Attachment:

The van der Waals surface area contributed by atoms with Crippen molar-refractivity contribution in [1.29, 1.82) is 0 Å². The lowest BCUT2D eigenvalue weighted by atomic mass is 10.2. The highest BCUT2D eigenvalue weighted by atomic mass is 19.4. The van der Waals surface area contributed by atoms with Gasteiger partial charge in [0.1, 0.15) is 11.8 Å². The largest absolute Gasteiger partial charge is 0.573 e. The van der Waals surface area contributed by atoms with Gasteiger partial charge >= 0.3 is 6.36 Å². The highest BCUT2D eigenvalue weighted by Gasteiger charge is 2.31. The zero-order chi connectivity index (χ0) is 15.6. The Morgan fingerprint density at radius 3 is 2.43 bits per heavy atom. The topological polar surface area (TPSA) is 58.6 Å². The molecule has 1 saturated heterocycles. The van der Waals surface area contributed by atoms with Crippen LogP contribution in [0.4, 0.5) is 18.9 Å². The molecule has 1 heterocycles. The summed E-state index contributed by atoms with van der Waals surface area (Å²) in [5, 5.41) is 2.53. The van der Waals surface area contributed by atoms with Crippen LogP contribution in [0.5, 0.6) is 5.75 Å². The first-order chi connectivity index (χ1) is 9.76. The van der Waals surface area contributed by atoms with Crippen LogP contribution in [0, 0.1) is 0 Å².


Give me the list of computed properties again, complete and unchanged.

The van der Waals surface area contributed by atoms with Crippen molar-refractivity contribution in [1.29, 1.82) is 0 Å². The lowest BCUT2D eigenvalue weighted by atomic mass is 10.2. The highest BCUT2D eigenvalue weighted by atomic mass is 19.4. The van der Waals surface area contributed by atoms with Gasteiger partial charge in [0.1, 0.15) is 11.8 Å². The largest absolute Gasteiger partial charge is 0.573 e. The van der Waals surface area contributed by atoms with Gasteiger partial charge >= 0.3 is 6.36 Å². The highest BCUT2D eigenvalue weighted by Gasteiger charge is 2.31. The zero-order chi connectivity index (χ0) is 15.6. The Morgan fingerprint density at radius 3 is 2.43 bits per heavy atom. The topological polar surface area (TPSA) is 58.6 Å². The molecule has 1 saturated heterocycles. The van der Waals surface area contributed by atoms with Crippen LogP contribution in [0.4, 0.5) is 18.9 Å². The molecule has 1 heterocycles. The summed E-state index contributed by atoms with van der Waals surface area (Å²) in [5, 5.41) is 2.53. The van der Waals surface area contributed by atoms with Crippen LogP contribution in [0.5, 0.6) is 5.75 Å². The first-order chi connectivity index (χ1) is 9.76. The van der Waals surface area contributed by atoms with Crippen LogP contribution in [0, 0.1) is 0 Å².